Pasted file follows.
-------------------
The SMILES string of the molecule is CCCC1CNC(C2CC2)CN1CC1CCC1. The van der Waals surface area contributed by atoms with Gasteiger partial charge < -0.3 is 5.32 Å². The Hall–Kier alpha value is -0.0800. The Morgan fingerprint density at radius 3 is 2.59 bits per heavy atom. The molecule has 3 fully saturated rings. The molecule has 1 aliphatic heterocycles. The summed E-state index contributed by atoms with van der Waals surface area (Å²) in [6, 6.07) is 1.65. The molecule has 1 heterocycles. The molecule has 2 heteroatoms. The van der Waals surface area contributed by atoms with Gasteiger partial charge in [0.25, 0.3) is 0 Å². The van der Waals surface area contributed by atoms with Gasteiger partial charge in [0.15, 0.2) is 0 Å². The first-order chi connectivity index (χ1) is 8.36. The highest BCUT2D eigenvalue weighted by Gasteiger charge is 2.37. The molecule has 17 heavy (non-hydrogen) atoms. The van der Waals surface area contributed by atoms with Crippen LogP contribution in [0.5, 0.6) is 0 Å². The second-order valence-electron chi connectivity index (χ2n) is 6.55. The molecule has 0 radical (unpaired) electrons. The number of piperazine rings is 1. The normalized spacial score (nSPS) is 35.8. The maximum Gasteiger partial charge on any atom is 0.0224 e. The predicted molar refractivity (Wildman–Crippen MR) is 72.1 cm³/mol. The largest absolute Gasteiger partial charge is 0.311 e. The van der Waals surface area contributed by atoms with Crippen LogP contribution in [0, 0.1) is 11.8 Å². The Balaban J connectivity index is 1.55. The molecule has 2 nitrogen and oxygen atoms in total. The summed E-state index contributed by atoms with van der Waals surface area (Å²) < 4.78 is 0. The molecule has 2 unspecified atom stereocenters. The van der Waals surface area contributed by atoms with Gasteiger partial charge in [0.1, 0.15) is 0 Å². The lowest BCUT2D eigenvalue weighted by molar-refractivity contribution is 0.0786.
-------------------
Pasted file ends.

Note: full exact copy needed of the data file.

The SMILES string of the molecule is CCCC1CNC(C2CC2)CN1CC1CCC1. The van der Waals surface area contributed by atoms with Gasteiger partial charge < -0.3 is 5.32 Å². The Hall–Kier alpha value is -0.0800. The Morgan fingerprint density at radius 3 is 2.59 bits per heavy atom. The molecule has 3 fully saturated rings. The molecule has 1 aliphatic heterocycles. The summed E-state index contributed by atoms with van der Waals surface area (Å²) in [6, 6.07) is 1.65. The molecule has 1 heterocycles. The molecule has 2 heteroatoms. The van der Waals surface area contributed by atoms with Gasteiger partial charge in [0.25, 0.3) is 0 Å². The van der Waals surface area contributed by atoms with Gasteiger partial charge in [0.15, 0.2) is 0 Å². The first-order chi connectivity index (χ1) is 8.36. The highest BCUT2D eigenvalue weighted by Gasteiger charge is 2.37. The molecule has 17 heavy (non-hydrogen) atoms. The van der Waals surface area contributed by atoms with Crippen LogP contribution in [0.5, 0.6) is 0 Å². The second-order valence-electron chi connectivity index (χ2n) is 6.55. The molecule has 0 radical (unpaired) electrons. The number of piperazine rings is 1. The normalized spacial score (nSPS) is 35.8. The maximum Gasteiger partial charge on any atom is 0.0224 e. The predicted molar refractivity (Wildman–Crippen MR) is 72.1 cm³/mol. The largest absolute Gasteiger partial charge is 0.311 e. The van der Waals surface area contributed by atoms with Crippen LogP contribution in [0, 0.1) is 11.8 Å². The Balaban J connectivity index is 1.55. The molecule has 2 nitrogen and oxygen atoms in total. The summed E-state index contributed by atoms with van der Waals surface area (Å²) < 4.78 is 0. The molecule has 2 unspecified atom stereocenters. The van der Waals surface area contributed by atoms with Gasteiger partial charge in [0.1, 0.15) is 0 Å². The lowest BCUT2D eigenvalue weighted by molar-refractivity contribution is 0.0786.